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Breakfast with Methuselah, part 1

April 8, 2010

The morning dawned bright and cloudless in Sfax, the largest city along the eastern coastline of Tunisia, fewer than 15 miles across the water from the nine low-lying Kerkennah Islands.

We had experienced a late arrival to Les Oliviers Hotel the evening before, and after another fabulous meal, plenty of Les Vignerons de Carthage Vieux Magon 2002, and stories late into the night with new friends, we were quite docile and subdued as we sat for 20 minutes in the half-light of our bus in front of the hotel, waiting for a pokey colleague.  Our culinary and cultural guides chatted quietly with a few passengers in the front, and our tardy colleague sheepishly scrambled up the stairs to her seat amidst some gentle chiding and friendly jibes.  We were off.

Settled since Phoenician times many centuries BC, modern Sfax was founded by the Arabs 1,200 years ago.  Today it is a center of industry and trade — and is only a 30 minute drive to our next appointment with a 3rd generation chemlali olive grower named Slim, whose farm was established by his grandfather in 1911 with 50 mules.  Today Slim manages 12,000 trees with tractors and produces both EU organic and USDA NOP certified olive oil.  We can see him standing by the side of the road near his 4WD to greet us as our bus pulls up.

Mother and Daughter drive their two-wheeled mule cart past our bus. (Photo credit: Tagami)

Worker walks among blooming fruit trees with olives in distance. (Photo credit: Tagami)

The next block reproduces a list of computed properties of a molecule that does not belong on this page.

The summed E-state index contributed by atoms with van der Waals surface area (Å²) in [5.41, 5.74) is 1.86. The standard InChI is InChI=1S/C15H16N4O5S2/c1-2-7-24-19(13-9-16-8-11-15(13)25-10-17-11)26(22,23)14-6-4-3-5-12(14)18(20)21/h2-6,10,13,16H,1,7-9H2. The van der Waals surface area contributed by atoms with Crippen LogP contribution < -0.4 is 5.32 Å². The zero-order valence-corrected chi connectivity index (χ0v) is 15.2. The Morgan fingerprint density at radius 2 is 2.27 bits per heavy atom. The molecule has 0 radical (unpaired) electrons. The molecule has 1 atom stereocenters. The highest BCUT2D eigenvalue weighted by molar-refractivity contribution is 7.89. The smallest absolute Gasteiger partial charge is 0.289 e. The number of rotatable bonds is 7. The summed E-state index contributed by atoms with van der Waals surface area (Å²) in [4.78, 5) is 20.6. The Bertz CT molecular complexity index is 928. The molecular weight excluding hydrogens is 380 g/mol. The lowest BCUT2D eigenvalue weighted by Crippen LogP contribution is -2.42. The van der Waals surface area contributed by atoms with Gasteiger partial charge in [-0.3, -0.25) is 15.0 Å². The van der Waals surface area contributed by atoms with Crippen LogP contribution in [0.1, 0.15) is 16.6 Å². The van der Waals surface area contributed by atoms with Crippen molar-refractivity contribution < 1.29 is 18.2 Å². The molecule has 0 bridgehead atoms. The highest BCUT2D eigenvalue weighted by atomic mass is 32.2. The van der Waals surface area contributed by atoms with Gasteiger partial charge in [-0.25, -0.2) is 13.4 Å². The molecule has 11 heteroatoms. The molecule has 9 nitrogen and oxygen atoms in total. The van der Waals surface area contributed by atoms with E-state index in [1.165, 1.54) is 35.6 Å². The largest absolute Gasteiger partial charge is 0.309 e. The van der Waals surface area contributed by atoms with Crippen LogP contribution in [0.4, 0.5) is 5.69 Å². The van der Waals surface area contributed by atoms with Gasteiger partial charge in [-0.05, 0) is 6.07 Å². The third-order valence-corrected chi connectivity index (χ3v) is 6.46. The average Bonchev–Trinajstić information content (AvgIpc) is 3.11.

We gathered near his vehicle and could see a group of buildings a quarter-mile away; nothing else but olives in all directions beyond this one sign of civilization.  Without comment the group began a slow irregular march past some sparsely planted fruit trees and amongst some knee-high thistle-like plants in the deep sandy soil…and not toward the buildings.  We also had an afternoon appointment scheduled with the largest olive oil producer in Tunisia that same day, so I was in business attire and patent leather pumps.  Word passed along that this was a two-mile hike.  Uh-oh.  As if on cue the 4WD scooped me up, and I enjoyed a zippy and bumpy ride — with the owner and two colleagues holding some amazing Tunisian pastries — through tall and widely spaced olive trees to the meeting site.  Soon the owner was ferrying groups back and forth, and while we waited for the others to hike in or be ferried, we had a wonderful scene to ourselves.

A Bedouin tent had been pitched near the path and lined with colorful Berber carpets.  Upon them was a table set with a traditional spread of desert food and libation:  dates, olives, halwa shamiya, tahini, locally made chèvre and gruyere.  There was a large bowl of a bulgar wheat into which had been mixed wild honey and extra virgin olive oil forming a dark and dense cereal, and there was the 14” platter of sweetmeats — familiar, yet exotic in their midst.

A platter of sweets. (Photo credit: Tagami)

Preparing Lagmi Palm Drink. (Photo: Tagami)